34. Schulz P, Becker P, Schlotz W. TICS: Trierer Inventar zum chronischen Stress: Manual. Göttingen, Germany: Hogrefe; 2004.

    Google Scholar 

  35. Fishbein M, Ajzen I. Belief, attitude, intention, and behavior. An introduction to theory and research. Addison-Wesley series in social psychology. Reading, MA: Addison-Wesley Publishing Company; 1975.

    Google Scholar 

  36. Vallance JK, Courneya KS, Plotnikoff RC, Dinu I, Mackey JR. Maintenance of physical activity in breast cancer survivors after a randomized trial. Med Sci Sports Exerc. 2008;40:173–80.

    Article  PubMed  Google Scholar 

  37. Vallance JK, Courneya KS, Plotnikoff RC, Mackey JR. Analyzing theoretical mechanisms of physical activity behavior change in breast cancer survivors: results from the activity promotion (ACTION) trial. Ann Behav Med. 2008;35:150–8.

    Article  PubMed  Google Scholar 

  38. Armitage CJ. Can the theory of planned behavior predict the maintenance of physical activity? Health Psychol. 2005;24:235–45.

    Article  PubMed  Google Scholar 

  39. Sivell S, Elwyn G, Edwards A, Manstead AS. Factors influencing the surgery intentions and choices of women with early breast cancer: the predictive utility of an extended theory of planned behaviour. BMC Med Inform Decis Mak. 2013;13:92.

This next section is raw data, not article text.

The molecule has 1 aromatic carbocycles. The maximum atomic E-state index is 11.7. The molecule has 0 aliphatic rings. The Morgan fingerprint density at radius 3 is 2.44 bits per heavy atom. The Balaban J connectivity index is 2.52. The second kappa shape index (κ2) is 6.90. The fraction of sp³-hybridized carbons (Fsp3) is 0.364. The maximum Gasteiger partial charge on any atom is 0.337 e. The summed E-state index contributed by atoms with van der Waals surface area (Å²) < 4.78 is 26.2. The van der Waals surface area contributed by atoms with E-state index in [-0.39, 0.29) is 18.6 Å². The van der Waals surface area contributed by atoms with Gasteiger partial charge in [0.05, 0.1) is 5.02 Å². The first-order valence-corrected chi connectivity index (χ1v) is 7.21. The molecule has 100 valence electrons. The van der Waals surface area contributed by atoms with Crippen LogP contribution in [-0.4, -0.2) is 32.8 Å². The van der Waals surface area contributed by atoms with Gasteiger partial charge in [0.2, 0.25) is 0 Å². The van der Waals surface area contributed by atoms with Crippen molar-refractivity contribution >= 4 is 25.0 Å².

Article  PubMed  PubMed Central  Google Scholar 

  40. Blanchard CM, Fisher J, Sparling PB, et al. Understanding adherence to 5 servings of fruits and vegetables per day: a theory of planned behavior perspective. J Nutr Educ Behav. 2009;41:3–10.

    Article  PubMed  Google Scholar 

  41. Pocock SJ. Clinical trials—a practical approach. Chichester, NY: John Wiley & Sons; 1983.

    Google Scholar 

  42. Pasanisi P, Bruno E, Manoukian S, Berrino F. A randomized controlled trial of diet and physical activity in BRCA mutation carriers. Fam Cancer. 2014;13(2):181–7.

    Article  CAS  PubMed  Google Scholar 

Download references


The authors thank the German Cancer Aid (Deutsche Krebshilfe: for financial support and the BRCA Network (Nonprofit Self-Help-Organization for hereditary breast and ovarian cancer: for promoting the trial.